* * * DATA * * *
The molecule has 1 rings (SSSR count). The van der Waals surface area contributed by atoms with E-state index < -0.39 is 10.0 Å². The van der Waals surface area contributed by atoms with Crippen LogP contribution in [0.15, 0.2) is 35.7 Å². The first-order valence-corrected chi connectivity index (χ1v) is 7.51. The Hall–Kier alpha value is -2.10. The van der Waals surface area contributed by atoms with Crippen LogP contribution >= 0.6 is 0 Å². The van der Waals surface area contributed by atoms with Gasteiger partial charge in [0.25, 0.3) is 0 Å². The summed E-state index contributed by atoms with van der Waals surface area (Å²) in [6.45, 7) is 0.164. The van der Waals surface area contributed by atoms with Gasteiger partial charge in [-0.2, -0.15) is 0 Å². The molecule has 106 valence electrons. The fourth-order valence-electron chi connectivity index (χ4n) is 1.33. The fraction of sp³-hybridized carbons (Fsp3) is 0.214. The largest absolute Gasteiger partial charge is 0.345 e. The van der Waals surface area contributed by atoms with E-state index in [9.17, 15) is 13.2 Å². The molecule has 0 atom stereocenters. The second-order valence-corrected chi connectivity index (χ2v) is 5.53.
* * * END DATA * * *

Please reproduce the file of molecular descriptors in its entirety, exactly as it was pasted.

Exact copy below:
The molecule has 1 rings (SSSR count). The van der Waals surface area contributed by atoms with E-state index < -0.39 is 10.0 Å². The van der Waals surface area contributed by atoms with Crippen LogP contribution in [0.15, 0.2) is 35.7 Å². The first-order valence-corrected chi connectivity index (χ1v) is 7.51. The Hall–Kier alpha value is -2.10. The van der Waals surface area contributed by atoms with Crippen LogP contribution >= 0.6 is 0 Å². The van der Waals surface area contributed by atoms with Gasteiger partial charge in [0.25, 0.3) is 0 Å². The summed E-state index contributed by atoms with van der Waals surface area (Å²) in [6.45, 7) is 0.164. The van der Waals surface area contributed by atoms with Gasteiger partial charge in [-0.2, -0.15) is 0 Å². The molecule has 106 valence electrons. The fourth-order valence-electron chi connectivity index (χ4n) is 1.33. The fraction of sp³-hybridized carbons (Fsp3) is 0.214. The largest absolute Gasteiger partial charge is 0.345 e. The van der Waals surface area contributed by atoms with E-state index in [9.17, 15) is 13.2 Å². The molecule has 0 atom stereocenters. The second-order valence-corrected chi connectivity index (χ2v) is 5.53.